When David Millar won the world time trial championship in the year 2003, I knew that he was doped. I could see that he didn't smile, he wasn't happy, everything about him told me that he was ashamed and disgusted. It took a little while, but suddenly he was involved in a doping story that ended with him confessing to having used doping and was banned for some years. Today he is a completely different person.
Since then, many years have passed, but the doped athlete's shame can still be seen in their faces and movements. Yesterday I saw a Russian athlete who had won Olympic gold medal in hurdles the day before and I could only shake my head and silently beg her, in front of the TV, "please, go and admit it.". She has doped, cheated, and I'm 101% sure about it. There is no way this woman had raced clean.
Believe it or not, athletes are human beings. They know when they've done wrong. And really,, it is difficult to lie. Even for mythomaniacs and other people who live. I have all the sympathy for athletes who take doping substances to improve performance, most likely I would have thought of it myself, but it's very seldom that doped athletes are proud of their decision to cheat. Almost everybody are ashamed. I'm pretty sure many of them would like to be caught and have a reason to stop, but for it's not that simple. When athletes get to a certain age or stage of life, at least that is my feeling, they decide to talk about it. They do no longer want to be ashamed of what they have done.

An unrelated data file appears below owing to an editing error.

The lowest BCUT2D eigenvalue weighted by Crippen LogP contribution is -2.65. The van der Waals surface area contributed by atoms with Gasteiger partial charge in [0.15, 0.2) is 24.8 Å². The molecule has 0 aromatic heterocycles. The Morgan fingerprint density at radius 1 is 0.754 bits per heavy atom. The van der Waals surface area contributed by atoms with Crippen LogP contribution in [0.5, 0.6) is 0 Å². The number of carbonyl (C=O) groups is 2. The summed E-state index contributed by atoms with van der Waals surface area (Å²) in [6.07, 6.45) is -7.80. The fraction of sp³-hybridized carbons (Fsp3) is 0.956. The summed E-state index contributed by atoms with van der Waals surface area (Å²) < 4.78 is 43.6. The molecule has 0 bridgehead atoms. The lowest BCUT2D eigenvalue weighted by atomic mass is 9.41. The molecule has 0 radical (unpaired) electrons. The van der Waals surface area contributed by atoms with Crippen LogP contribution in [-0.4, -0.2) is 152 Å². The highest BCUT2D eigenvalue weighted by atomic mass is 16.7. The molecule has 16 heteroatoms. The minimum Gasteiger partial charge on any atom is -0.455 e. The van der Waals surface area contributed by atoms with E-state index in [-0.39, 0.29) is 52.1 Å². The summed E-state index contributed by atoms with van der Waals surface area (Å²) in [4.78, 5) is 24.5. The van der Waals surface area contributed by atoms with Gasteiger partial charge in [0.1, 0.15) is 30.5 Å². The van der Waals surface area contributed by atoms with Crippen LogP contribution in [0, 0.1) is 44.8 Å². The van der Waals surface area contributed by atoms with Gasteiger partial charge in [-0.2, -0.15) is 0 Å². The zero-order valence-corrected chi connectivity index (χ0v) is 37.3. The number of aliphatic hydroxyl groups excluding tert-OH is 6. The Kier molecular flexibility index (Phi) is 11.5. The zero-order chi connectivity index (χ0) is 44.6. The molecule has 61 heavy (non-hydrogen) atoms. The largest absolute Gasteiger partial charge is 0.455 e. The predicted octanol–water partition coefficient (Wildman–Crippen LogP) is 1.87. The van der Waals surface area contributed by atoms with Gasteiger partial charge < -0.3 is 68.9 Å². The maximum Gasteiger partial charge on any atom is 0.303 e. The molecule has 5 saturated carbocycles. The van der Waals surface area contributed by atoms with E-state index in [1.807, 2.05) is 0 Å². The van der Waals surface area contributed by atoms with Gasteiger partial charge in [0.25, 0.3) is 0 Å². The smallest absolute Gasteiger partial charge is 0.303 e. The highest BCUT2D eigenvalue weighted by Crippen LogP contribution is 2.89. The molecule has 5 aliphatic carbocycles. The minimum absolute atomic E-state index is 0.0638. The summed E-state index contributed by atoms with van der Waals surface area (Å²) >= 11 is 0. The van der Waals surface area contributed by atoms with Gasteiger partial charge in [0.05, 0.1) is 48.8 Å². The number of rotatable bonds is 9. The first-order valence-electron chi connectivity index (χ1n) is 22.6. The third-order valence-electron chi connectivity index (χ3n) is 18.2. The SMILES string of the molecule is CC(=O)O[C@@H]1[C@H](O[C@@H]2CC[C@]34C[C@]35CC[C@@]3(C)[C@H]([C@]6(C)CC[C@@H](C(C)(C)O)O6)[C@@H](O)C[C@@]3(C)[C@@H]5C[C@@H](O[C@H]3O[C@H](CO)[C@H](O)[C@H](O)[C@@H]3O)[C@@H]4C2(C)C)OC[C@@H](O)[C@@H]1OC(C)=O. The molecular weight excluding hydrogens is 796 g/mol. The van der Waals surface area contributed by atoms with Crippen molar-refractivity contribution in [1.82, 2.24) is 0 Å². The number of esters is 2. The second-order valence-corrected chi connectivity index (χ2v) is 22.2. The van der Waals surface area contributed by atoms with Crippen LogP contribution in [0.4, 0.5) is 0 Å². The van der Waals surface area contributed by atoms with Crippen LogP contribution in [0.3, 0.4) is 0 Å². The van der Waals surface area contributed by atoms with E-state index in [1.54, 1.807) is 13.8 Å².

Today, the anti-doping controls work well, although they could be better, but hopefully the controls today and in the future, can help reduce the number of former athletes who walk around with secrets in the future.